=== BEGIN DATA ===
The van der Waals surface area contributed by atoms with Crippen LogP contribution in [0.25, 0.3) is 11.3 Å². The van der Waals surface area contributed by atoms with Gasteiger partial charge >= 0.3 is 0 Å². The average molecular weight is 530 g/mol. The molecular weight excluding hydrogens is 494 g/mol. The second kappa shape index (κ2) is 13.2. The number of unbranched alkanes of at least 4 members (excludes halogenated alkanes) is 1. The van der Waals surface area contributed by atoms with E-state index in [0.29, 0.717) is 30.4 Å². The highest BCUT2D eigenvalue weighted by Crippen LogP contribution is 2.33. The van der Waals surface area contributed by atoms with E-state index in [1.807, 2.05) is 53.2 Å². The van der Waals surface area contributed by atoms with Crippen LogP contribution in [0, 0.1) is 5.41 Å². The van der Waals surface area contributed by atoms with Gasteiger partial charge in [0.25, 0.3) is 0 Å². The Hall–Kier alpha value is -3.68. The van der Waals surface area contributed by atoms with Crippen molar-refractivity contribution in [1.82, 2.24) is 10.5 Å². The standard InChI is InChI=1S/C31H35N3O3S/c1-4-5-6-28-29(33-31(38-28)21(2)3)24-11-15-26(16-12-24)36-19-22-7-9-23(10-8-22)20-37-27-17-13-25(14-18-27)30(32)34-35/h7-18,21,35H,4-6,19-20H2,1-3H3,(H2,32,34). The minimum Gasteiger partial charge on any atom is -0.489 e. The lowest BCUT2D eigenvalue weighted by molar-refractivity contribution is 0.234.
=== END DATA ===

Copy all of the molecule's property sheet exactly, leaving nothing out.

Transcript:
The van der Waals surface area contributed by atoms with Crippen LogP contribution in [0.25, 0.3) is 11.3 Å². The van der Waals surface area contributed by atoms with Gasteiger partial charge >= 0.3 is 0 Å². The average molecular weight is 530 g/mol. The molecular weight excluding hydrogens is 494 g/mol. The second kappa shape index (κ2) is 13.2. The number of unbranched alkanes of at least 4 members (excludes halogenated alkanes) is 1. The van der Waals surface area contributed by atoms with E-state index in [0.29, 0.717) is 30.4 Å². The highest BCUT2D eigenvalue weighted by Crippen LogP contribution is 2.33. The van der Waals surface area contributed by atoms with E-state index in [1.807, 2.05) is 53.2 Å². The van der Waals surface area contributed by atoms with Crippen LogP contribution in [0, 0.1) is 5.41 Å². The van der Waals surface area contributed by atoms with Gasteiger partial charge in [0.25, 0.3) is 0 Å². The Hall–Kier alpha value is -3.68. The van der Waals surface area contributed by atoms with Crippen molar-refractivity contribution in [1.82, 2.24) is 10.5 Å². The standard InChI is InChI=1S/C31H35N3O3S/c1-4-5-6-28-29(33-31(38-28)21(2)3)24-11-15-26(16-12-24)36-19-22-7-9-23(10-8-22)20-37-27-17-13-25(14-18-27)30(32)34-35/h7-18,21,35H,4-6,19-20H2,1-3H3,(H2,32,34). The minimum Gasteiger partial charge on any atom is -0.489 e. The lowest BCUT2D eigenvalue weighted by molar-refractivity contribution is 0.234.